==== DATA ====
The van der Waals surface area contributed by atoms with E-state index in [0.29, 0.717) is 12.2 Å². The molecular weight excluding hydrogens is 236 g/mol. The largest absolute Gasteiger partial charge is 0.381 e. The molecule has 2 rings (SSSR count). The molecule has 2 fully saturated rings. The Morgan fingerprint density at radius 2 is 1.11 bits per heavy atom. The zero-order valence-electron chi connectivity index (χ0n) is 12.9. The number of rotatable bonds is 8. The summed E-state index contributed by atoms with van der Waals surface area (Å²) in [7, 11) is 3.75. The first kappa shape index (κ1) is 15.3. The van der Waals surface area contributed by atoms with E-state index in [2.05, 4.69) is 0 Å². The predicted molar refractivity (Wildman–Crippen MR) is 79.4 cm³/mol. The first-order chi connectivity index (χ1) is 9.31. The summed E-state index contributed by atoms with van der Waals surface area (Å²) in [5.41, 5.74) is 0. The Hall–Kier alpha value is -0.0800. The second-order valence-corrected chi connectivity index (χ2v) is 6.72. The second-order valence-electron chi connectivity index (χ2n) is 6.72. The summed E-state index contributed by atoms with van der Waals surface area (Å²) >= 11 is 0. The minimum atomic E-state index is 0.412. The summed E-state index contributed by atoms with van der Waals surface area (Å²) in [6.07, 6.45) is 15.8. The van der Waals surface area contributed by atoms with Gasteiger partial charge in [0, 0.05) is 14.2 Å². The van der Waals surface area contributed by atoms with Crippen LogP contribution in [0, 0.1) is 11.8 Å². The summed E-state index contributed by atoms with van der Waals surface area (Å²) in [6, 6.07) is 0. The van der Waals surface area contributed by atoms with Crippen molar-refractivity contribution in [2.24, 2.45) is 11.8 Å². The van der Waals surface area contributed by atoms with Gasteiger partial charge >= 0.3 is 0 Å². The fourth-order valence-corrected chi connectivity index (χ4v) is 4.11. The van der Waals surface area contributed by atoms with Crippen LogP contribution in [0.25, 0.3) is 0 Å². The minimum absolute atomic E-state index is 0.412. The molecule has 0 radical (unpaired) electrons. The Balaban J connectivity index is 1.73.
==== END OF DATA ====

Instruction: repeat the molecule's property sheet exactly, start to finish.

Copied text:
The van der Waals surface area contributed by atoms with E-state index in [0.29, 0.717) is 12.2 Å². The molecular weight excluding hydrogens is 236 g/mol. The largest absolute Gasteiger partial charge is 0.381 e. The molecule has 2 rings (SSSR count). The molecule has 2 fully saturated rings. The Morgan fingerprint density at radius 2 is 1.11 bits per heavy atom. The zero-order valence-electron chi connectivity index (χ0n) is 12.9. The number of rotatable bonds is 8. The summed E-state index contributed by atoms with van der Waals surface area (Å²) in [7, 11) is 3.75. The first kappa shape index (κ1) is 15.3. The van der Waals surface area contributed by atoms with E-state index in [2.05, 4.69) is 0 Å². The predicted molar refractivity (Wildman–Crippen MR) is 79.4 cm³/mol. The first-order chi connectivity index (χ1) is 9.31. The summed E-state index contributed by atoms with van der Waals surface area (Å²) in [5.41, 5.74) is 0. The Hall–Kier alpha value is -0.0800. The second-order valence-corrected chi connectivity index (χ2v) is 6.72. The second-order valence-electron chi connectivity index (χ2n) is 6.72. The summed E-state index contributed by atoms with van der Waals surface area (Å²) >= 11 is 0. The minimum atomic E-state index is 0.412. The summed E-state index contributed by atoms with van der Waals surface area (Å²) in [6.07, 6.45) is 15.8. The van der Waals surface area contributed by atoms with Gasteiger partial charge in [0, 0.05) is 14.2 Å². The van der Waals surface area contributed by atoms with Crippen LogP contribution in [0, 0.1) is 11.8 Å². The summed E-state index contributed by atoms with van der Waals surface area (Å²) in [6, 6.07) is 0. The van der Waals surface area contributed by atoms with Crippen molar-refractivity contribution in [2.24, 2.45) is 11.8 Å². The van der Waals surface area contributed by atoms with Gasteiger partial charge >= 0.3 is 0 Å². The fourth-order valence-corrected chi connectivity index (χ4v) is 4.11. The van der Waals surface area contributed by atoms with Crippen LogP contribution in [0.25, 0.3) is 0 Å². The minimum absolute atomic E-state index is 0.412. The molecule has 0 radical (unpaired) electrons. The Balaban J connectivity index is 1.73.